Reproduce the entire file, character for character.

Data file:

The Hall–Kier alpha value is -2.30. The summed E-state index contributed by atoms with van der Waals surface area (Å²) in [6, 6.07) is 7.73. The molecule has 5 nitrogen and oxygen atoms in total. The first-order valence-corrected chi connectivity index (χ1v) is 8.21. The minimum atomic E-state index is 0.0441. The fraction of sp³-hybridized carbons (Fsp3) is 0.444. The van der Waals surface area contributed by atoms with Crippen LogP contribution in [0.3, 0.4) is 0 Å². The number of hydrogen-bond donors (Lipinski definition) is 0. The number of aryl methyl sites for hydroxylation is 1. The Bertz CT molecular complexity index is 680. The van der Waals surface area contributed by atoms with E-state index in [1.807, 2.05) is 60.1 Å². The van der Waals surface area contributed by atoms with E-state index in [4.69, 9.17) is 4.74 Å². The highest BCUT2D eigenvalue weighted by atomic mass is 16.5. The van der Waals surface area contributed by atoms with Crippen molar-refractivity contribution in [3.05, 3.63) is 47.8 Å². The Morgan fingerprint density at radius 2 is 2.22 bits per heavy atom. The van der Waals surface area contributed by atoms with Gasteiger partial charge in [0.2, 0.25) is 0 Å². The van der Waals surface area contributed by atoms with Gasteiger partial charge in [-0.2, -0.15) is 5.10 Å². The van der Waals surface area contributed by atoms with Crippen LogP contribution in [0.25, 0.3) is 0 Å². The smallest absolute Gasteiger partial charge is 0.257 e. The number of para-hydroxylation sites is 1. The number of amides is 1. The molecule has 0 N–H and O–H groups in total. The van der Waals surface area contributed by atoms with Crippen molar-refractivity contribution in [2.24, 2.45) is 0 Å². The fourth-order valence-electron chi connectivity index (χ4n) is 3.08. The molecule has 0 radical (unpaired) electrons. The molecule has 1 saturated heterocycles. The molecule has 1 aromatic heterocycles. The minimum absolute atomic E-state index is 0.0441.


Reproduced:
The Hall–Kier alpha value is -2.30. The summed E-state index contributed by atoms with van der Waals surface area (Å²) in [6, 6.07) is 7.73. The molecule has 5 nitrogen and oxygen atoms in total. The first-order valence-corrected chi connectivity index (χ1v) is 8.21. The minimum atomic E-state index is 0.0441. The fraction of sp³-hybridized carbons (Fsp3) is 0.444. The van der Waals surface area contributed by atoms with Crippen LogP contribution in [0.3, 0.4) is 0 Å². The number of hydrogen-bond donors (Lipinski definition) is 0. The number of aryl methyl sites for hydroxylation is 1. The Bertz CT molecular complexity index is 680. The van der Waals surface area contributed by atoms with E-state index in [1.807, 2.05) is 60.1 Å². The van der Waals surface area contributed by atoms with E-state index in [4.69, 9.17) is 4.74 Å². The highest BCUT2D eigenvalue weighted by atomic mass is 16.5. The van der Waals surface area contributed by atoms with Crippen molar-refractivity contribution in [3.05, 3.63) is 47.8 Å². The Morgan fingerprint density at radius 2 is 2.22 bits per heavy atom. The van der Waals surface area contributed by atoms with Gasteiger partial charge in [0.2, 0.25) is 0 Å². The van der Waals surface area contributed by atoms with Gasteiger partial charge in [-0.2, -0.15) is 5.10 Å². The van der Waals surface area contributed by atoms with Crippen LogP contribution in [0.25, 0.3) is 0 Å². The smallest absolute Gasteiger partial charge is 0.257 e. The number of para-hydroxylation sites is 1. The number of amides is 1. The molecule has 0 N–H and O–H groups in total. The van der Waals surface area contributed by atoms with Crippen molar-refractivity contribution in [2.24, 2.45) is 0 Å². The fourth-order valence-electron chi connectivity index (χ4n) is 3.08. The molecule has 0 radical (unpaired) electrons. The molecule has 1 saturated heterocycles. The molecule has 1 aromatic heterocycles. The minimum absolute atomic E-state index is 0.0441.